Are you curious about how to make an employee schedule that doesn’t take hours to plan and meets the needs of all your staff? Before scheduling employees for shifts, use this guide to help understand different work schedules, plus learn some tips to help you schedule the right people in the right place each day.
Depending on your business’s needs, a certain schedule type might work best for you. Or, maybe you have employees that fall into several different scheduling types depending on their availability.
According to the U.S. Department of Labor, the Fair Labor Standards Act (FLSA) does not define full-time work. This is generally determined by the employer, but depending on the state you operate in, the standard is typically set at a minimum of 32-40 hours per week, or at least 130 hours per month. Those hours might be spread evenly over a traditional five-day work week or assigned according to a non-traditional schedule, such as four 10-hour days.
Part-time schedules are those that don’t meet the standard for full-time work. Part-time work is often more flexible for those who have kids, school, or other obligations, but it may also mean a reduction in benefits and schedule stability.
A fixed schedule is one that stays the same from week to week. A traditional 9-5, Monday through Friday job is a great example of this, but fixed schedules can be made up of any days and hours as long as those days and hours don’t change.
Employees with flexible schedules must work a contracted number of hours, but those hours can be worked however the employee sees fit. Some employers even allow team members with flexible schedules to choose where they work, allowing for hybrid employment that extends beyond the office.
A rotating schedule sees employees working different hours and/or shifts throughout a given time period. Staff members may work mornings one week or month and then nights the next. Rotating schedules may focus on equal coverage for weekends, too, ensuring the same people don’t always have to work Saturdays and Sundays.
Just as the name suggests, split-shift schedules divide an employee’s shift in two. They’ll work a partial shift, clock out for a break, then clock back in to finish the second part of the assigned shift — think servers and bartenders working the lunch rush, clocking out, then coming back for dinner.
Seasonal schedules allow businesses to adjust labor according to when the company and/or industry is busiest. Workers may sign up for part- or full-time schedules, and employment may last for several months (such as lifeguarding during the summer) or for a few weeks leading up to a busy holiday.
Use these scheduling tips for managers to help maximize your work force and minimize labor-related issues.
Use reports generated by your POS system to understand business fluctuations and plan your labor accordingly. If you’re historically busier on weekends, or find you experience a surge around certain festivals, schedule ahead so that you’re staffed accordingly.
Staffing isn’t just about fulfilling the business’s needs. Staff satisfaction and investment also hinge on adhering to set availability and shift preferences as much as possible. You can use a scheduling app to allow employees to choose which days and shifts they work and update availability as it changes.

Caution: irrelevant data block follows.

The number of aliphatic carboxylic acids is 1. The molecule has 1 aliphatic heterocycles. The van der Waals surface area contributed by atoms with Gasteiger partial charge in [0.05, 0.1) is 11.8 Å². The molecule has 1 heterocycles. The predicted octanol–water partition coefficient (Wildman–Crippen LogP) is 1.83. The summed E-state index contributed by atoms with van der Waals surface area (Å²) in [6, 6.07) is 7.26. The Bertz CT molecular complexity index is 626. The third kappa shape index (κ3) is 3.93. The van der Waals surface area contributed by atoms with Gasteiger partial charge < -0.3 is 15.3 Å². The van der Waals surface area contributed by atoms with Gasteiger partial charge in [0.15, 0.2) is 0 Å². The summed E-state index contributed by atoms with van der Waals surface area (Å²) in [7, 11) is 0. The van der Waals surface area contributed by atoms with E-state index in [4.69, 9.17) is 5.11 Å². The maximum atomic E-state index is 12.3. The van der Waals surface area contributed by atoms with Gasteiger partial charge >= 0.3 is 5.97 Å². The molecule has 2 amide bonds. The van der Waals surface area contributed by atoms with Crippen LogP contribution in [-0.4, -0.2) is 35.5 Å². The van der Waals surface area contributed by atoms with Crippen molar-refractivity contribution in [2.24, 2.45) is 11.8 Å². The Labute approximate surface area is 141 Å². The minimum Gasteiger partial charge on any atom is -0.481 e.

Having a list of employees with open or extra availability can come in handy when you need to fill in schedule gaps or find last-minute coverage for employees who call out. It’s a win-win situation; staff members can make extra money and you and your team aren’t left in the lurch.
Try to publish schedules a week or two in advance to allow employees time to plan around their assigned shifts. This also gives your team leeway if they need to ask for changes.
Everything from car issues to sick kids can mean a late start or even a no-show. Flexible scheduling can help eliminate much of the stress related to these problems, but if that isn’t possible, have a system in place to cover absences.
Schedules shouldn’t be a secret, and swapping shifts shouldn’t be a major ordeal. Set some ground rules (24-hour notice, shift swaps need to be approved by a manager, etc.), then empower employees to access and adjust the schedule without running every tweak past supervisors.
Schedules shouldn’t be static. Review your templated schedule regularly to see how you can make things more efficient. This is especially important if you’re changing hours, launching a promotion, or searching for ways to improve customer satisfaction.
Incorporate employee management software into your day-to-day operations and enjoy everything from performance reports that show which employees are selling best to assistance posting job listings. It’s a phenomenal way to streamline your workload and increase efficiency, too.
Effective scheduling of employees can help you take your business to the next level, protecting profits while boosting employee satisfaction. For more ways Clover can help you run your business more efficiently, reach out to a Clover Business Consultant today.CONTACT SALES
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